§ My favorite of all Grandma’s stories was The White Spot §
My Grandmother Marie lived in the same red brick house on Southern Avenue in Indianapolis from the time she married in 1928 until her death in 1989. Despite financial difficulties, she and my Grandfather, Charles Sr., managed to retain their home during the Great Depression solely due to the kindness—or perhaps pragmatism!–of a local bank official. As Grandma told the story, when “Pop” accidentally met the bank officer on the street one day, he confessed miserably that it was unlikely they could continue making their mortgage payments. The banker first asked Pop how much he could afford to pay, and then asked him to hand over the passbook that recorded their payments. A bit bewildered, Pop duly handed over his passbook. Glancing at the payment amount, the bank official inked a line through it, wrote in the affordable amount, and, initialing the change, handed the passbook back to Pop. I’m sure the bank did not need one more foreclosed home during the Great Depression, but it was a kind act, nonetheless. So it was that the little red brick house stayed in the family.
The story of The Mortgage was just one of the dozens of tales my Grandmother had to tell me: The Smoke Alarm In Her Purse. The Brains On the Asphalt. The Irish Catholic Nun Who Hated Wops. The Silk Parachute. The Clock With Sparklers on the Front Porch. My favorite of them, though, was always the story of The White Spot.
Passionately house-proud to the day she died, Grandma’s home was always beautifully kept: polished, swept, dusted and scrubbed. So as a young bride, it drove her simply nuts one afternoon to find a white spot on the living room carpet. She had no idea what it was—flour, perhaps?—but she moistened a clean rag and scrubbed at the spot until it disappeared.
The next day, though, the spot was back. And the next, and the next. Like Lady Macbeth bemoaning the blood on her hands, Grandma scrubbed daily at that mark on her carpet: “Out, damned spot! Out!” Frustrated, she could not for the life of her figure out what was being spilt in the same place on the carpet every single day!–until the afternoon she realized that The White Spot was actually a tiny, stray sunbeam, slanted onto the carpet from a miniscule hole in the Venetian blinds covering the window.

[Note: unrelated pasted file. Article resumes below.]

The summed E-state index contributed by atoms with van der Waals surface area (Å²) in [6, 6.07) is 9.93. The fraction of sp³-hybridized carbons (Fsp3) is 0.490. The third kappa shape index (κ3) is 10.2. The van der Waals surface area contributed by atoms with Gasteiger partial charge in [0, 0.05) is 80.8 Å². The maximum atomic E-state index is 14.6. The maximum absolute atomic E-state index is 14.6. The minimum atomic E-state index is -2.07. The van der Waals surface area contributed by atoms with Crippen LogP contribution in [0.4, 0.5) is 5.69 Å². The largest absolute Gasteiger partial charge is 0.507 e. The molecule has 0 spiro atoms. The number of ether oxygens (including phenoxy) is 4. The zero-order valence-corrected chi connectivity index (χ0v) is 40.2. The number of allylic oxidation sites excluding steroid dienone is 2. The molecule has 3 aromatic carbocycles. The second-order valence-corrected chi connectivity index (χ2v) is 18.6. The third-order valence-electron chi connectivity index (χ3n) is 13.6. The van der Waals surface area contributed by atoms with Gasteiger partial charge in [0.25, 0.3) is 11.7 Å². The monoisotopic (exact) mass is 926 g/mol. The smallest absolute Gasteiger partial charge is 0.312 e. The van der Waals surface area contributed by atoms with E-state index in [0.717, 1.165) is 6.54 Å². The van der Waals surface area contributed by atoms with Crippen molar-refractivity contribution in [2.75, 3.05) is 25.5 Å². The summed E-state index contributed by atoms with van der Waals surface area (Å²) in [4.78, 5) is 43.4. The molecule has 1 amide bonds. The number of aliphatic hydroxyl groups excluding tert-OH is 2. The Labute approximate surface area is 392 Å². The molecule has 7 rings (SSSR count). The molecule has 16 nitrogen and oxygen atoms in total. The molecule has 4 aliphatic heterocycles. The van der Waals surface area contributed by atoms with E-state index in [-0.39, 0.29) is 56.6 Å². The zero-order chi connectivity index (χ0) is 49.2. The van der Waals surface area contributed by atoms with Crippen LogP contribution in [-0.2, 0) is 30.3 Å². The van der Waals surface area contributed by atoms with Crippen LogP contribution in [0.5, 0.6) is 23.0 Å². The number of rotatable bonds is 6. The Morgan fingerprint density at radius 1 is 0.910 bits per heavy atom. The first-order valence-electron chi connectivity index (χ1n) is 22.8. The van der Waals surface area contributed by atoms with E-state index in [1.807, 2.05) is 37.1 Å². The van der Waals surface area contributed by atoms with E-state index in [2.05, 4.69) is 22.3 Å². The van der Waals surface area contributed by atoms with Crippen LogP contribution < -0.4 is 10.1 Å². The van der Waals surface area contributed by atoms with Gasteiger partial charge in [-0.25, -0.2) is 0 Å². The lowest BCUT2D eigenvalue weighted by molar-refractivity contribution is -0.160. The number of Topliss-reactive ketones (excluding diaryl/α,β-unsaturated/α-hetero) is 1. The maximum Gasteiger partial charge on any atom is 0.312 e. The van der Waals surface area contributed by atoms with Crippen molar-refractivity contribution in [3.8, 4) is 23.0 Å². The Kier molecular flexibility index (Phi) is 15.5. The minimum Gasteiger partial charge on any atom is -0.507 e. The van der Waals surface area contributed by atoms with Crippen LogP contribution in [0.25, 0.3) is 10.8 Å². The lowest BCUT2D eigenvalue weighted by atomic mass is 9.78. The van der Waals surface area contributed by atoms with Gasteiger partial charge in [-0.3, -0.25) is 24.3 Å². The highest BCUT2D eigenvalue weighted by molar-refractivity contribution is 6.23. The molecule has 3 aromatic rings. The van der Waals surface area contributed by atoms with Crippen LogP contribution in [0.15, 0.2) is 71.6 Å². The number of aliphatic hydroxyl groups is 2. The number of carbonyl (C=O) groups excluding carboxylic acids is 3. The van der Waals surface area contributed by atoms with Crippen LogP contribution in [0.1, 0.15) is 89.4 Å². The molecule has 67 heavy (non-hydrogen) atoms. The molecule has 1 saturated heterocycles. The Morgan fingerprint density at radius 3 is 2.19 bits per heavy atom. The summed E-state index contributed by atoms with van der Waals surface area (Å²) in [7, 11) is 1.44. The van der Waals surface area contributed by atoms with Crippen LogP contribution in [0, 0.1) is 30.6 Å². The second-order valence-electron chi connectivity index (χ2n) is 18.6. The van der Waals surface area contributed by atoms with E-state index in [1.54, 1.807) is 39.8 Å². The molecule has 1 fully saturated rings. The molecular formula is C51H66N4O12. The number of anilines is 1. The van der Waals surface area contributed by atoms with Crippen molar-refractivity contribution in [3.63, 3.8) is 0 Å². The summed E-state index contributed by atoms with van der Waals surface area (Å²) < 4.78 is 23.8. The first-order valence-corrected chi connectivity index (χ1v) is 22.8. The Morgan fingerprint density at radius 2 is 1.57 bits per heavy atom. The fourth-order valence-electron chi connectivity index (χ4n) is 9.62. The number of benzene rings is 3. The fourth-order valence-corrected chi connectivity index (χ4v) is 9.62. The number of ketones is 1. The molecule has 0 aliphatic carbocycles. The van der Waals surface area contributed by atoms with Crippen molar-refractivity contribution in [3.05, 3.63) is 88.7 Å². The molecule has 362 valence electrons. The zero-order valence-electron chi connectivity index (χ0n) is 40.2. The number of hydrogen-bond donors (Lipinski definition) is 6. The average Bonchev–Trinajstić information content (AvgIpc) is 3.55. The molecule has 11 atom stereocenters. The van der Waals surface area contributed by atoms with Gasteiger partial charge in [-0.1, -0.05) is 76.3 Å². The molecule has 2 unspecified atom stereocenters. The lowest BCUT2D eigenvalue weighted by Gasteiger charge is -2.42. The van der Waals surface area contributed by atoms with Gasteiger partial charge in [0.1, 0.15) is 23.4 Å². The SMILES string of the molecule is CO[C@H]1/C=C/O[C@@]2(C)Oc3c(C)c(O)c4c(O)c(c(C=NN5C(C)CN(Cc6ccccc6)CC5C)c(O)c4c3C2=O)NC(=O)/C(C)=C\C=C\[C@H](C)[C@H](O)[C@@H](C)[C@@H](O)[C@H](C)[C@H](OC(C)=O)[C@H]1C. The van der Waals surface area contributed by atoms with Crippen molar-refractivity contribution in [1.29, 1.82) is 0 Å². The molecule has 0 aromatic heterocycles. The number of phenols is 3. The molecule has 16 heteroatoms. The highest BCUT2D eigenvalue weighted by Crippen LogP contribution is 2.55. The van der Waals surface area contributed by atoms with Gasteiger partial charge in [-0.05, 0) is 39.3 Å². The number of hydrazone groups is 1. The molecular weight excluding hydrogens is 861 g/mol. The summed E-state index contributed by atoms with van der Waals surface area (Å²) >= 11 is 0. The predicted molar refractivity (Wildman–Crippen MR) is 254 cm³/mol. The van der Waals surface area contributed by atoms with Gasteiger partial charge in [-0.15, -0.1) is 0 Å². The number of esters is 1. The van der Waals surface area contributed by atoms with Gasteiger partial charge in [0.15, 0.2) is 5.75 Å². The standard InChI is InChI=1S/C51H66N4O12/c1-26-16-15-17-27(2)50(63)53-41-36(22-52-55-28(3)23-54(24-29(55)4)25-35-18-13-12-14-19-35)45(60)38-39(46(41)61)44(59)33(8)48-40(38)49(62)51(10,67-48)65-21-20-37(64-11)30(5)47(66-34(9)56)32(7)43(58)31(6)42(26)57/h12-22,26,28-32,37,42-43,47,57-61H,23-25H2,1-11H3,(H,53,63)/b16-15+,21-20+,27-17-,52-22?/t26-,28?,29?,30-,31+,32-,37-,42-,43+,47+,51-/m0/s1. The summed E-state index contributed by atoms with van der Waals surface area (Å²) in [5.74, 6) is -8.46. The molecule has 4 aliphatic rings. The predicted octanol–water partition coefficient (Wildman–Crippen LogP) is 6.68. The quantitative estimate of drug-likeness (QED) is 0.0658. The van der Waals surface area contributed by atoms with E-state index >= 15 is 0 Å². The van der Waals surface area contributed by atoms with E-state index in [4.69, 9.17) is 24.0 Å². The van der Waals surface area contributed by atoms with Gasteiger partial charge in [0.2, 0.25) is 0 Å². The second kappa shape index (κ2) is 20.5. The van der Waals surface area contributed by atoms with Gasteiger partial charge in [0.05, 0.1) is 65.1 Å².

That’s right. Every day Grandma had been “scrubbing” a sunbeam out of her carpet. It disappeared under both the onslaught of moisture that darkened the carpet temporarily and the movement of the afternoon sun.
I never failed to chuckle at this story, told in my Grandmother’s expressive Italian manner, complete with hand gestures, of course. I’m giggling now, remembering it.
Then one Sunday afternoon at a church service, I listened as a visiting minister from Germany related his own, similar tale. He called it The Phenomenon of the Black Spot.
Quite a dandy, the minister, Peter, liked to dress well, and he favored white ties with his well-cut suits. Those ties, though, were sometimes the utter bane of his existence, for he occasionally spilled something—food, ink, dirt—on his tie and had to wear it the rest of the day, stained. And it was inevitable, as he related to us during that Sunday lesson, that at some point during the day a helpful person would say to him, “Peter, did you know you have a spot on your tie?”
An excellent speaker, Minister Peter was able to spin this story into a significant lesson about our human habit of focusing on the tiniest of problems rather than the bigger picture. While taking the theme of his sermon to heart, I could not help but laugh quietly to myself, linking it to Grandma’s story of zealously scrubbing that damned non-existent White Spot.
I sometimes now look back on both these stories, finding that they remind me to concentrate on the important problems that I encounter, and not, as my obsessive-compulsive personality tends to do, on the minor, easily correctable situations. But the tales of White Spot and Black Spot came home to me just the other day when I happened to look across my living room to the area rug that rests beneath the long hassock. Mahogany and cranberry-colored flowers and dark green vines twine across a pale ivory-green background—but the area where my attention focused appeared to have been spotted with fresh blood! I glanced in consternation at my bare feet, but there was no wound. Then I jumped up, prepared to check the paws of each of my cats, when the truth came rushing in on a flash of inspired memory, making me laugh aloud.
A ray of afternoon sunlight was slanting between the blinds onto the carpet, turning the cranberry flowers blood red.
I’m sure, Grandma, very sure, that you were laughing, too.
(If you enjoyed this post, you might also like “And Speaking of Prejudice”, in the Archives from 01/18/2018, and reprinted as “Racism Knows No Logic,” 06/10/2020)